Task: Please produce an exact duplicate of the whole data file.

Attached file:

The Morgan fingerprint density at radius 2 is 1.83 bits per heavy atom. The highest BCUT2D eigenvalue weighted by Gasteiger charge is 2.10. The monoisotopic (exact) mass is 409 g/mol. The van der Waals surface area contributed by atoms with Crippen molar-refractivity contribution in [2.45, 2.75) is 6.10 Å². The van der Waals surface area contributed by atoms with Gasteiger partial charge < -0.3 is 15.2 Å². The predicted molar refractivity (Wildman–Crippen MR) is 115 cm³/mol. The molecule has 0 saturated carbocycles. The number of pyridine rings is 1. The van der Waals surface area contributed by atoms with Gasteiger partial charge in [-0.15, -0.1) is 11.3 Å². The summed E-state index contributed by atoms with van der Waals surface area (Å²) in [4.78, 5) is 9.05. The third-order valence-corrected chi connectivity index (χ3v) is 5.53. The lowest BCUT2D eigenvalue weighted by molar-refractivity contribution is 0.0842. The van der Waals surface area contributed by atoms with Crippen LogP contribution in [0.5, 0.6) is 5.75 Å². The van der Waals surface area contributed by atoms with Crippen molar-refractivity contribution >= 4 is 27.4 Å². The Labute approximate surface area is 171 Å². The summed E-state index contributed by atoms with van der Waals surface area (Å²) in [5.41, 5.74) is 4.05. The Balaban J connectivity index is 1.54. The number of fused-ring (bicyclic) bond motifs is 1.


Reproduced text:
The Morgan fingerprint density at radius 2 is 1.83 bits per heavy atom. The highest BCUT2D eigenvalue weighted by Gasteiger charge is 2.10. The monoisotopic (exact) mass is 409 g/mol. The van der Waals surface area contributed by atoms with Crippen molar-refractivity contribution in [2.45, 2.75) is 6.10 Å². The van der Waals surface area contributed by atoms with Gasteiger partial charge < -0.3 is 15.2 Å². The predicted molar refractivity (Wildman–Crippen MR) is 115 cm³/mol. The molecule has 0 saturated carbocycles. The number of pyridine rings is 1. The van der Waals surface area contributed by atoms with Gasteiger partial charge in [-0.15, -0.1) is 11.3 Å². The summed E-state index contributed by atoms with van der Waals surface area (Å²) in [4.78, 5) is 9.05. The third-order valence-corrected chi connectivity index (χ3v) is 5.53. The lowest BCUT2D eigenvalue weighted by molar-refractivity contribution is 0.0842. The van der Waals surface area contributed by atoms with Crippen LogP contribution in [0.5, 0.6) is 5.75 Å². The van der Waals surface area contributed by atoms with Crippen molar-refractivity contribution >= 4 is 27.4 Å². The Labute approximate surface area is 171 Å². The summed E-state index contributed by atoms with van der Waals surface area (Å²) in [5.41, 5.74) is 4.05. The Balaban J connectivity index is 1.54. The number of fused-ring (bicyclic) bond motifs is 1.